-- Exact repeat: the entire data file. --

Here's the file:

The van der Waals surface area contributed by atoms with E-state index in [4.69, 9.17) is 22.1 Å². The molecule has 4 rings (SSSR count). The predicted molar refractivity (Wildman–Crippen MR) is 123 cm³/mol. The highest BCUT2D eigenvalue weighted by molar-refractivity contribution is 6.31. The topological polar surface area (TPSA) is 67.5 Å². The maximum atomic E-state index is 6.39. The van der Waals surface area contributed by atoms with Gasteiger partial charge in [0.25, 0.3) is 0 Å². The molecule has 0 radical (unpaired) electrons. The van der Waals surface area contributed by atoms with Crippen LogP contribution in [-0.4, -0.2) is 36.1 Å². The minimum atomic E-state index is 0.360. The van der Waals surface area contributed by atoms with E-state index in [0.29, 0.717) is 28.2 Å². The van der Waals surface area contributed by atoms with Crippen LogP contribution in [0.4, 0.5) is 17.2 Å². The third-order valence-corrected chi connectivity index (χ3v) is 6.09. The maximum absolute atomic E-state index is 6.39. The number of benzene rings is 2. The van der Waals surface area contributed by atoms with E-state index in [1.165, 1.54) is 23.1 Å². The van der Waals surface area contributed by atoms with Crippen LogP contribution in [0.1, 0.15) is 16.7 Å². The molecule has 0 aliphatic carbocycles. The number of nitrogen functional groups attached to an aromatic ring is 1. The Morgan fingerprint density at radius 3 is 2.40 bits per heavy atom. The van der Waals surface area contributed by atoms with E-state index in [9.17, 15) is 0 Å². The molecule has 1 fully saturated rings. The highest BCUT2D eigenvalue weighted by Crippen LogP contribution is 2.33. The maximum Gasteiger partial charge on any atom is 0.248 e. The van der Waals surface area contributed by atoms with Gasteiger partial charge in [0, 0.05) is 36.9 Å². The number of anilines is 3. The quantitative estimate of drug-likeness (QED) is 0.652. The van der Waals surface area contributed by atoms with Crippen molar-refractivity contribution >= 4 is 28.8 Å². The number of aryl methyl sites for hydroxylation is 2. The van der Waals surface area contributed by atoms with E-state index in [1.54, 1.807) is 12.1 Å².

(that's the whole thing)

The van der Waals surface area contributed by atoms with E-state index in [4.69, 9.17) is 22.1 Å². The molecule has 4 rings (SSSR count). The predicted molar refractivity (Wildman–Crippen MR) is 123 cm³/mol. The highest BCUT2D eigenvalue weighted by molar-refractivity contribution is 6.31. The topological polar surface area (TPSA) is 67.5 Å². The maximum atomic E-state index is 6.39. The van der Waals surface area contributed by atoms with Gasteiger partial charge in [0.25, 0.3) is 0 Å². The molecule has 0 radical (unpaired) electrons. The van der Waals surface area contributed by atoms with Crippen LogP contribution in [-0.4, -0.2) is 36.1 Å². The minimum atomic E-state index is 0.360. The van der Waals surface area contributed by atoms with E-state index in [0.29, 0.717) is 28.2 Å². The van der Waals surface area contributed by atoms with Crippen LogP contribution in [0.4, 0.5) is 17.2 Å². The third-order valence-corrected chi connectivity index (χ3v) is 6.09. The maximum absolute atomic E-state index is 6.39. The number of benzene rings is 2. The van der Waals surface area contributed by atoms with E-state index in [1.165, 1.54) is 23.1 Å². The van der Waals surface area contributed by atoms with Crippen LogP contribution in [0.1, 0.15) is 16.7 Å². The molecule has 0 aliphatic carbocycles. The number of nitrogen functional groups attached to an aromatic ring is 1. The Morgan fingerprint density at radius 3 is 2.40 bits per heavy atom. The van der Waals surface area contributed by atoms with E-state index in [9.17, 15) is 0 Å². The molecule has 1 fully saturated rings. The highest BCUT2D eigenvalue weighted by Crippen LogP contribution is 2.33. The maximum Gasteiger partial charge on any atom is 0.248 e. The van der Waals surface area contributed by atoms with Gasteiger partial charge in [0, 0.05) is 36.9 Å². The number of anilines is 3. The quantitative estimate of drug-likeness (QED) is 0.652. The van der Waals surface area contributed by atoms with Crippen molar-refractivity contribution >= 4 is 28.8 Å². The number of aryl methyl sites for hydroxylation is 2. The van der Waals surface area contributed by atoms with E-state index in [1.54, 1.807) is 12.1 Å².